, Volume 67, Issue 2, pp 143-149
Date: 28 Sep 2010

Assessing the impact of hepatitis C virus coinfection on lopinavir/ritonavir trough concentrations in HIV-infected patients

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Chronic hepatitis C is an emerging issue in the management of human immunodeficiency virus (HIV) disease because both diseases have the same route of transmission, leading to a very high prevalence of hepatitis C virus (HCV)-coinfection in the HIV-positive patient population. Lopinavir is extensively metabolized by the hepatic cytochrome P450 3A4, and the pharmacokinetics of this protease inhibitor (PI) could be influenced by liver impairment. However, data currently available on the impact of HCV-coinfection on lopinavir plasma concentrations are both limited and conflicting.


This was an observational, open-label study in which adult HIV-infected outpatients on stable antiretroviral treatment that included two nucleoside reverse transcriptase inhibitors (NRTIs) plus lopinavir/ritonavir for at least 4 weeks were asked to participate. The trough plasma concentration (C trough) of lopinavir and ritonavir was assessed at steady state by a validated high-performance liquid chromatography–tandem mass spectrometry method.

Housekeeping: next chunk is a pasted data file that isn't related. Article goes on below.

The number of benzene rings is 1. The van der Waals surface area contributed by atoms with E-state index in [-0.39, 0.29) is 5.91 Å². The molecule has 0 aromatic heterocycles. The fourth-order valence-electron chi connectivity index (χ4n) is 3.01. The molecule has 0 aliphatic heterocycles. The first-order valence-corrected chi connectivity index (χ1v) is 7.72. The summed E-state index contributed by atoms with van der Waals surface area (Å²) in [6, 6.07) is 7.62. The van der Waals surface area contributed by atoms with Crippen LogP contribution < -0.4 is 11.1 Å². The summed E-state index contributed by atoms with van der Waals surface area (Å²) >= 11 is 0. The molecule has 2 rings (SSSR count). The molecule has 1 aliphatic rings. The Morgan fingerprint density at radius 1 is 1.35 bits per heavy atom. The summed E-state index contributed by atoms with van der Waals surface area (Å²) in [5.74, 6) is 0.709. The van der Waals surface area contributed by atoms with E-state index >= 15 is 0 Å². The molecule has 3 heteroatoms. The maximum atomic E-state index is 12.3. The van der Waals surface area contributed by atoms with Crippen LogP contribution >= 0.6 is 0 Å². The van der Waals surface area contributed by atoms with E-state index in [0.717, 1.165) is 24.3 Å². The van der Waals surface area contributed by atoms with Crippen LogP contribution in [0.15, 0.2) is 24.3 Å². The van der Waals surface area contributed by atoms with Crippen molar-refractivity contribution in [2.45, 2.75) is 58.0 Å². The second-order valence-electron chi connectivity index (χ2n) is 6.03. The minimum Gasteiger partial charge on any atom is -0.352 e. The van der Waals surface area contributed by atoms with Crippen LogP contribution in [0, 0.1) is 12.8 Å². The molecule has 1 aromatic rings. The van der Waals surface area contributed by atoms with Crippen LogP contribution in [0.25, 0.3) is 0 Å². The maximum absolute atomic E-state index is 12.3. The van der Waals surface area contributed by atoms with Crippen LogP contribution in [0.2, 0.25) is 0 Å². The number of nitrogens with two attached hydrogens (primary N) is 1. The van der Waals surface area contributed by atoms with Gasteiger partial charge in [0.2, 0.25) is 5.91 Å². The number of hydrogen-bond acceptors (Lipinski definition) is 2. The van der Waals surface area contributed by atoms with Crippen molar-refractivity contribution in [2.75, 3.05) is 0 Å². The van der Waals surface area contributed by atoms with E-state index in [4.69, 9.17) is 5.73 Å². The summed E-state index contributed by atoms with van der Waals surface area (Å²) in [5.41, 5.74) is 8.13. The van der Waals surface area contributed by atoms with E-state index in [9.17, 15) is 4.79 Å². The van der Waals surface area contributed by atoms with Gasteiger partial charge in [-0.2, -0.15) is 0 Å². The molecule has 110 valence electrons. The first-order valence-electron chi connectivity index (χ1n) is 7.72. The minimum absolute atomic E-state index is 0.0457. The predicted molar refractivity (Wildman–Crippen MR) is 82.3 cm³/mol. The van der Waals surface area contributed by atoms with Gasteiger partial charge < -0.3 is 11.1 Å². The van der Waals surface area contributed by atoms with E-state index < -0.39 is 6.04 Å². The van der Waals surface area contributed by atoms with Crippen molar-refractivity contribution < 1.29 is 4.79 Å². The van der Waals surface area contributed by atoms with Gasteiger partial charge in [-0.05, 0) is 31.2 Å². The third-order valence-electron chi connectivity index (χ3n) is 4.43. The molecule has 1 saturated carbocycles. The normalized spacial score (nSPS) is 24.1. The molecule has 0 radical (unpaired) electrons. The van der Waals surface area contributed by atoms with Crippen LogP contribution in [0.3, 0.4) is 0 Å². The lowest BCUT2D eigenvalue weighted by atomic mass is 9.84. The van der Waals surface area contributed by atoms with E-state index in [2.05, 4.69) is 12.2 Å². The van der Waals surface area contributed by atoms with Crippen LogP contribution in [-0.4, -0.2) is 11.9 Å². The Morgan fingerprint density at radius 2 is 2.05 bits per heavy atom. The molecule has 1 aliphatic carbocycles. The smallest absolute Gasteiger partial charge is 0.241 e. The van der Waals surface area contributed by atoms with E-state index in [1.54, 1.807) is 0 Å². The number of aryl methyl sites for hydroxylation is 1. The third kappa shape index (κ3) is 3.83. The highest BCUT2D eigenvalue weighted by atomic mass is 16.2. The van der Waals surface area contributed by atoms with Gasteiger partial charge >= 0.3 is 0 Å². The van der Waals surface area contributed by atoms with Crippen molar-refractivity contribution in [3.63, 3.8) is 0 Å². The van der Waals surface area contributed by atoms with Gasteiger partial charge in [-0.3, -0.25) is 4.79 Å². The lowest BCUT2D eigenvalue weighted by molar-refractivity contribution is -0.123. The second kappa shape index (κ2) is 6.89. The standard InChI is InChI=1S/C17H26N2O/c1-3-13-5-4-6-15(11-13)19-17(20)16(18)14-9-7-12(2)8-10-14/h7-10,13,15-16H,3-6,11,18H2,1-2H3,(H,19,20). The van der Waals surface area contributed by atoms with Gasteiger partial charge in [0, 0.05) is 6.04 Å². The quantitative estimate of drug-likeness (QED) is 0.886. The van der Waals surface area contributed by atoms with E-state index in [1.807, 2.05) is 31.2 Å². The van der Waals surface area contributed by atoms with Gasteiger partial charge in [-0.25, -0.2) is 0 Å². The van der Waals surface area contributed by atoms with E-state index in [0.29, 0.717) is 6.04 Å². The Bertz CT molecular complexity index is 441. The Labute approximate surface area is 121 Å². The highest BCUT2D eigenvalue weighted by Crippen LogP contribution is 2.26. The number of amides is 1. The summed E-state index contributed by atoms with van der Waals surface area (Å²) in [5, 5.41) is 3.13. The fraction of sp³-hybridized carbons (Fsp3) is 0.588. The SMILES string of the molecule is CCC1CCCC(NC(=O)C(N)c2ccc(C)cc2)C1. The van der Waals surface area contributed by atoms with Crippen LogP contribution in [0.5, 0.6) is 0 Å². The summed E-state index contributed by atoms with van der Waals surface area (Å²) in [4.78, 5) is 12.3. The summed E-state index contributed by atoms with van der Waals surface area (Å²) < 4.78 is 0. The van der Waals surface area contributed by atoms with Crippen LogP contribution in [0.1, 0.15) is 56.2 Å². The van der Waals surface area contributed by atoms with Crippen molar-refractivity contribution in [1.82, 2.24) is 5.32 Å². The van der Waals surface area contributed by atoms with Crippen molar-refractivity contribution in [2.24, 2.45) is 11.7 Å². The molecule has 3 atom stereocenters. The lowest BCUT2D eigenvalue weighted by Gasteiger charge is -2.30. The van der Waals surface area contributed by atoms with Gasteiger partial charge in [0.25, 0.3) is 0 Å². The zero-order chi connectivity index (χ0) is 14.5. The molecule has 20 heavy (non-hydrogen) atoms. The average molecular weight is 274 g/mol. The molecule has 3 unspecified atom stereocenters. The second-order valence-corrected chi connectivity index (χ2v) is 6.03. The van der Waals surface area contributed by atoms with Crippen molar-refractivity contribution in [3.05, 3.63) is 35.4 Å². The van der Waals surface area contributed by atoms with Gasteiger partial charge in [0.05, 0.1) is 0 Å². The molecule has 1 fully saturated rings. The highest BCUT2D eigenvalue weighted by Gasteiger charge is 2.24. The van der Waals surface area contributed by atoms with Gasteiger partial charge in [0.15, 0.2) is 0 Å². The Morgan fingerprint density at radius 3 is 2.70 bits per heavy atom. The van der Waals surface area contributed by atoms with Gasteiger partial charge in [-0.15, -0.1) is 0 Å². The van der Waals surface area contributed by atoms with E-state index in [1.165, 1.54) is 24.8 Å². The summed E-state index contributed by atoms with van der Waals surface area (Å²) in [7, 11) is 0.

A total of 65 HIV-positive patients were enrolled in the study. These patients were stratified into two groups based on the absence/presence of HCV-coinfection: 45 were monoinfected (HIV+/HCV−) and 20 were coinfected (HIV+/HCV+). The lopinavir C trough in plasma was comparable between HIV+/HCV+ and HIV+/HCV− patients, without any statistically significant difference (geometric mean ratio 0.89, 95% confidence interval 0.61–1.42; p = 0.581). The mean ritonavir C trough was also comparable in the two groups. Almost all samples were found to be within the therapeutic plasma level range (97% in HIV+/HCV− group and 100% in HIV+/HCV+ group). No correlation was found between lopinavir plasma levels and adverse events (such as diarrhoea and hypertriglyceridaemia) or immune-virological parameters of HIV disease.


Among the HIV-positive patients participating in this study, the pharmacokinetics of lopinavir/ritonavir did not significantly change in those HIV-positive patients coinfected with HCV and in the absence of liver cirrhosis.